Blount Mansion was constructed between 1792 and 1830, with the earliest part of the building serving as the home and office of William Blount, the Governor of the Southwest Territory. Prior to that time, Rocky Mount was the capitol of the territory.
Over the next hundred years, the mansion was home to several prominent Knoxvillians, but by 1925, it was marked for demolition. Realizing its historical significance, the Bonny Kate Chapter of the Daughters of the American Revolution, led by regent Mary Boyce Temple, purchased an option on the Mansion and quickly established the Blount Mansion Association to preserve the property. Through their continued financial support, the Tennessee Society Daughters are still aiding in the historical preservation of this national treasure which was saved so long ago from destruction.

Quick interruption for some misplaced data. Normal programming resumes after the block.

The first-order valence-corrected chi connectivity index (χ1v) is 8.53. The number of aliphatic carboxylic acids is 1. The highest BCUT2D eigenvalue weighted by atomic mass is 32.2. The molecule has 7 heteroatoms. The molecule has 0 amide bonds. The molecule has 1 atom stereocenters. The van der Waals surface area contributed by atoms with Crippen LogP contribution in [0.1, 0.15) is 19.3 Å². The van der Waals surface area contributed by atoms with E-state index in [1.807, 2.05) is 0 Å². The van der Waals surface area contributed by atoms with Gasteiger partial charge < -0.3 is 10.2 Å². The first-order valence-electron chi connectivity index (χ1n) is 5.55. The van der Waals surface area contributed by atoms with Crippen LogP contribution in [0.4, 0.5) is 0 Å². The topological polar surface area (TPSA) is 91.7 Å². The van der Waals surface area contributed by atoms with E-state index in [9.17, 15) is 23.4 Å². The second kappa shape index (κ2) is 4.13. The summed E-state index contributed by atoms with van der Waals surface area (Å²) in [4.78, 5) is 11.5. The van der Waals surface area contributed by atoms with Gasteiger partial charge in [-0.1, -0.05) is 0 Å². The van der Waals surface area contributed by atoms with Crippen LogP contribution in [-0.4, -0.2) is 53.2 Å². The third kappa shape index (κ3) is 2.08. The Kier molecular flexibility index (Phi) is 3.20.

Blount Mansion, which was designated as Knoxville’s only National Historic Landmark by the National Park service in 1965, has become the oldest museum in Knox County, Tennessee.
A primary goal of Blount Mansion is providing greater education to the public of the important role Governor William Blount played in the history of the United States as well as Tennessee.
President George Washington appointed William Blount to be Governor of the Territory of the United States South of the River Ohio. He governed from North Carolina until he concluded the Treaty of the Holston. Then he announced that his capital would move to Knoxville, a city that did not yet exist and construction began on Blount Mansion in 1792.
Blount’s Knoxville mansion would serve as the territorial capitol as well as a family home. The care in construction, and the size and shape of Blount Mansion reflects Blount’s position as a political figure, head of a prominent family, and influential businessman.
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